Tool use in wild orang-utans modifies sound production: a functionally deceptive innovation?

Madeleine E. Hardus, Adriano R. Lameira, Carel P. Van Schaik, Serge A. Wich

Abstract

Culture has long been assumed to be uniquely human but recent studies, in particular on great apes, have suggested that cultures also occur in non-human primates. The most apparent cultural behaviours in great apes involve tools in the subsistence context where they are clearly functional to obtain valued food. On the other hand, tool-use to modify acoustic communication has been reported only once and its function has not been investigated. Thus, the question whether this is an adaptive behaviour remains open, even though evidence indicates that it is socially transmitted (i.e. cultural). Here we report on wild orang-utans using tools to modulate the maximum frequency of one of their sounds, the kiss squeak, emitted in distress. In this variant, orang-utans strip leaves off a twig and hold them to their mouth while producing a kiss squeak. Using leaves as a tool lowers the frequency of the call compared to a kiss squeak without leaves or with only a hand to the mouth. If the lowering of the maximum frequency functions in orang-utans as it does in other animals, two predictions follow: (i) kiss squeak frequency is related to body size and (ii) the use of leaves will occur in situations of most acute danger. Supporting these predictions, kiss squeaks without tools decreased with body size and kiss squeaks with leaves were only emitted by highly distressed individuals. Moreover, we found indications that the calls were under volitional control. This finding is significant for at least two reasons. First, although few animal species are known to deceptively lower the maximum frequency of their calls to exaggerate their perceived size to the listener (e.g. vocal tract elongation in male deer) it has never been reported that animals may use tools to achieve this, or that they are primates. Second, it shows that the orang-utan culture extends into the communicative domain, thus challenging the traditional assumption that primate calling behaviour is overall purely emotional.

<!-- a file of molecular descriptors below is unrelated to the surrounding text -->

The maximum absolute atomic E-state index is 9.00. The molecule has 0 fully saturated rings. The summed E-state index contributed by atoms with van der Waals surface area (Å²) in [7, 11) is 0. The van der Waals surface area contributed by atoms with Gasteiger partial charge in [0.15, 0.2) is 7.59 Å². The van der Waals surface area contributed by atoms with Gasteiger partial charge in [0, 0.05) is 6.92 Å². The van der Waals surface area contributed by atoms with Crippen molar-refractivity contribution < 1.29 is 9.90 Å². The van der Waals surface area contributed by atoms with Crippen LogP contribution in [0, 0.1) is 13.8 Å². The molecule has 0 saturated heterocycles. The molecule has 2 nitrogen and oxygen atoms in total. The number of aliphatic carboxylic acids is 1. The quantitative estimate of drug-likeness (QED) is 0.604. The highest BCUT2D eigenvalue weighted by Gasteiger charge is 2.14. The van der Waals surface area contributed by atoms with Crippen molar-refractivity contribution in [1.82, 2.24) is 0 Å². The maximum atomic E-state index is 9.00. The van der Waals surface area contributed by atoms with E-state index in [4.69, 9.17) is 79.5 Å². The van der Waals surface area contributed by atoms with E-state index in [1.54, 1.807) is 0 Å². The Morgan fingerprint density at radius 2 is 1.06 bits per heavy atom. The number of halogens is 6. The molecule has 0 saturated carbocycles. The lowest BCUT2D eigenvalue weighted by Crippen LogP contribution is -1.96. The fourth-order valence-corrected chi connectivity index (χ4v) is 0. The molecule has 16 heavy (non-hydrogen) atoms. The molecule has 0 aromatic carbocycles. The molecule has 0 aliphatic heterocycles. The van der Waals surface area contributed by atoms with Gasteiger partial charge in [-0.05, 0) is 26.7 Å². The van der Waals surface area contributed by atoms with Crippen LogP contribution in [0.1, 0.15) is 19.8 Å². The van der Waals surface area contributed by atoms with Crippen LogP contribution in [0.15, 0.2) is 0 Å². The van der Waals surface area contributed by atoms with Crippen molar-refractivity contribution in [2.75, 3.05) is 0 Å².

Footnotes

    • Received June 20, 2009.
    • Accepted July 14, 2009.
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